Students often seek us out for information about sustainability issues, and helping these young activists is one of the most satisfying things about our work. A recent example is Jack Carnahan, a senior from Champlain Valley Union High School in Hinesburg, Vermont, who contacted us asking for help on an issue that we care deeply about: vehicle idling.
Jack was creating an initiative he called “Bright Lights: Go Green” to address a troublesome intersection in his community that lacks a protected left turn signal. He said congestion at the intersection results in a tremendous amount of vehicle idling that could be avoided by modifying the light cycle. Jack and the Bright Lights team discovered our I Turn It Off anti-idling campaign during their research. We were more than happy to provide research assistance and send over materials to help raise awareness. Here’s more about Jack and his project:
Sustainable America: What inspired you to create the Bright Lights: Go Green initiative?
Jack Carnahan: As part of a class I was taking — Money, Energy, Power — our final assignment was to create an activist group around an energy problem. I was inspired to make our activist group deal with this ineffective traffic light cycle because I have to drive through it every day on the way to school and I spend a great deal of time idling while waiting to turn left. This qualified as an energy problem because we estimated some 21 tons of CO2 are emitted per year due to idling in one lane because of this light.
SA: How did your group investigate and document the problem?
JC: My group set up a camera at the intersection to record traffic from 7:00 to 8:15 a.m., which is when traffic is heaviest. We then used tools, such as Argonne National Laboratory’s Idle Reduction Savings Calculator, to calculate fuel loss and CO2 emitted at the light.
SA: What did you do with the research?
JC: We took all of our research and data to the Vermont Agency of Transportation to pitch our case. Unfortunately, we were not approved because, due to federal funding, the agency has to use a specific data collection tool. They would also have to unlock federal funds, which takes a considerable amount of time. By the time they could access the funds to change the light, the project they have planned to expand the intersection to include turn lanes would have started, so it wouldn’t have been worthwhile.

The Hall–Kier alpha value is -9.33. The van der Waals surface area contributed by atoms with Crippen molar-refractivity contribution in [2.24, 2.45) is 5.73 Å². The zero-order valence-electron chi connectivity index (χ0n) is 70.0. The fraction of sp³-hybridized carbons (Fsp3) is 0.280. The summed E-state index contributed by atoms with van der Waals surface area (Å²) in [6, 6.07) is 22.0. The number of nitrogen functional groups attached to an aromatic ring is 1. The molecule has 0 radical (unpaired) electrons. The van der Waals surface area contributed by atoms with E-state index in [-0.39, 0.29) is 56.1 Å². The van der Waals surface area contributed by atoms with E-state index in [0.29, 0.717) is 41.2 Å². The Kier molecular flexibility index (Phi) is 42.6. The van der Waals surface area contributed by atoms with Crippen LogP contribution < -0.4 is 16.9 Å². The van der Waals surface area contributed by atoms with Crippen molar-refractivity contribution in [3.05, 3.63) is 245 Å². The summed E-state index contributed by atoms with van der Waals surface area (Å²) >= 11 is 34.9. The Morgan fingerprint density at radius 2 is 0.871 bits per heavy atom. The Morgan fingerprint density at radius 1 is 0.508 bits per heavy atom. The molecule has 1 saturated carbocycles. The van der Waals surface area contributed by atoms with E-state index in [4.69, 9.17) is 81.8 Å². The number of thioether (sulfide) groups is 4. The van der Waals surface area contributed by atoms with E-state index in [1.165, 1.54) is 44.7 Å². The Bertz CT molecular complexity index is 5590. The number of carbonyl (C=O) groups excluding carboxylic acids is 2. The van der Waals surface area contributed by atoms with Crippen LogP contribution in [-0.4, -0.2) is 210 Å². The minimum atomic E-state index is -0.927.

Our group was completely unaware that the agency would have to go through so many steps to execute our plan. This coupled with the fact that our data was not gathered with the tool that they gather data with really brick-walled our proposal.
SA: Will the traffic pattern ultimately be fixed with the expansion of the intersection?
JC: Yes – to an extent. The Route 116 Final Corridor Plan adds turn lanes, introduces pedestrian-friendly infrastructure, and reallocates the responsibility for traffic signal maintenance and street lights to the City of Hinesburg. Together, these elements are expected to improve the traffic pattern.
SA: What has been the reaction from your classmates, teachers and the community about your project?
JC: Everyone we have talked to, teachers, students and the community, has been overwhelmingly positive. Many of the people who attend or work at the school have had some experience with the problem we were addressing and were pretty glad we wanted to fix it.
SA: What have you learned about vehicle idling since starting the initiative?
JC: This initiative has taught me that vehicle idling is pretty bad on a large scale. I used to think that it was all right to idle my car for a while to get it warmed up and that the environmental impacts were small, but since I saw how much CO2 could be emitted in less than an hour at just one intersection, I learned that cars idling really is a big deal.
Although the Bright Lights group encountered a vital challenge to accomplishing their goal, their efforts still raised awareness within the Hinesburg community about the issue of vehicle idling. Their experience also demonstrates some of the challenges associated with trying to enhance our infrastructure to mitigate idling. We are excited to support engaged students like Jack Carnahan and the Bright Lights: Go Green group. Even though the project didn’t reach its goal, the experience and knowledge these students gained is invaluable, and we hope they inspire others to tackle sustainability issues in their communities.